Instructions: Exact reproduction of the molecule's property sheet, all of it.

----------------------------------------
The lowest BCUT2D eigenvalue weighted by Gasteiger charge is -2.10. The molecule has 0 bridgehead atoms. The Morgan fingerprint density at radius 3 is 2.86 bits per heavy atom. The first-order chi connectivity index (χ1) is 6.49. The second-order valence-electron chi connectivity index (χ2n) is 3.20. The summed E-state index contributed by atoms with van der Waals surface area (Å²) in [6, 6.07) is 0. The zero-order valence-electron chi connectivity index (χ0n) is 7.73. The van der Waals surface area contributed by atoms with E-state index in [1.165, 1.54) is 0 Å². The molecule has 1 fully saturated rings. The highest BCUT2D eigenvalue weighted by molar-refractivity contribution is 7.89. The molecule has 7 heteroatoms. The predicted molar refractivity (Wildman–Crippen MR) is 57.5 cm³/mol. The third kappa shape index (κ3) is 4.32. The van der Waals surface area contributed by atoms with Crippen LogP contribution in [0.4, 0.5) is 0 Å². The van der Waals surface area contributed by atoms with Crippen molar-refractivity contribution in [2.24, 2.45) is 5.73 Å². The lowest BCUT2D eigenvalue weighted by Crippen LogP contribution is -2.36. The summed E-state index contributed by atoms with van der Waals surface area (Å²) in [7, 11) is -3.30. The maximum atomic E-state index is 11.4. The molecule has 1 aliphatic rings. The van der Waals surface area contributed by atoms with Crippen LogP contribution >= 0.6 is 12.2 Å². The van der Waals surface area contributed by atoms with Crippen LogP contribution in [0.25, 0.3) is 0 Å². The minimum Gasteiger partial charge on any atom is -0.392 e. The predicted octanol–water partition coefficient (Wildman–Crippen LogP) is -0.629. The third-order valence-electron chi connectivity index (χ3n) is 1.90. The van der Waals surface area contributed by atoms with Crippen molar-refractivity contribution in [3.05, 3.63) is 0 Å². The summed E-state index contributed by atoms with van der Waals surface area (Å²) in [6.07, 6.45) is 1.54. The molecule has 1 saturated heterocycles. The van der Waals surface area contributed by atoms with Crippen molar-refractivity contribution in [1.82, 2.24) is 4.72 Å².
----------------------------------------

The lowest BCUT2D eigenvalue weighted by Gasteiger charge is -2.10. The molecule has 0 bridgehead atoms. The Morgan fingerprint density at radius 3 is 2.86 bits per heavy atom. The first-order chi connectivity index (χ1) is 6.49. The second-order valence-electron chi connectivity index (χ2n) is 3.20. The summed E-state index contributed by atoms with van der Waals surface area (Å²) in [6, 6.07) is 0. The zero-order valence-electron chi connectivity index (χ0n) is 7.73. The van der Waals surface area contributed by atoms with E-state index in [1.165, 1.54) is 0 Å². The molecule has 1 fully saturated rings. The highest BCUT2D eigenvalue weighted by molar-refractivity contribution is 7.89. The molecule has 7 heteroatoms. The predicted molar refractivity (Wildman–Crippen MR) is 57.5 cm³/mol. The third kappa shape index (κ3) is 4.32. The van der Waals surface area contributed by atoms with Crippen LogP contribution in [0.4, 0.5) is 0 Å². The van der Waals surface area contributed by atoms with Crippen molar-refractivity contribution in [2.24, 2.45) is 5.73 Å². The lowest BCUT2D eigenvalue weighted by Crippen LogP contribution is -2.36. The summed E-state index contributed by atoms with van der Waals surface area (Å²) in [7, 11) is -3.30. The maximum atomic E-state index is 11.4. The molecule has 1 aliphatic rings. The van der Waals surface area contributed by atoms with Crippen LogP contribution >= 0.6 is 12.2 Å². The van der Waals surface area contributed by atoms with Crippen LogP contribution in [0.25, 0.3) is 0 Å². The minimum Gasteiger partial charge on any atom is -0.392 e. The predicted octanol–water partition coefficient (Wildman–Crippen LogP) is -0.629. The third-order valence-electron chi connectivity index (χ3n) is 1.90. The van der Waals surface area contributed by atoms with Crippen molar-refractivity contribution in [3.05, 3.63) is 0 Å². The summed E-state index contributed by atoms with van der Waals surface area (Å²) in [6.07, 6.45) is 1.54. The molecule has 1 saturated heterocycles. The van der Waals surface area contributed by atoms with Crippen molar-refractivity contribution in [1.82, 2.24) is 4.72 Å².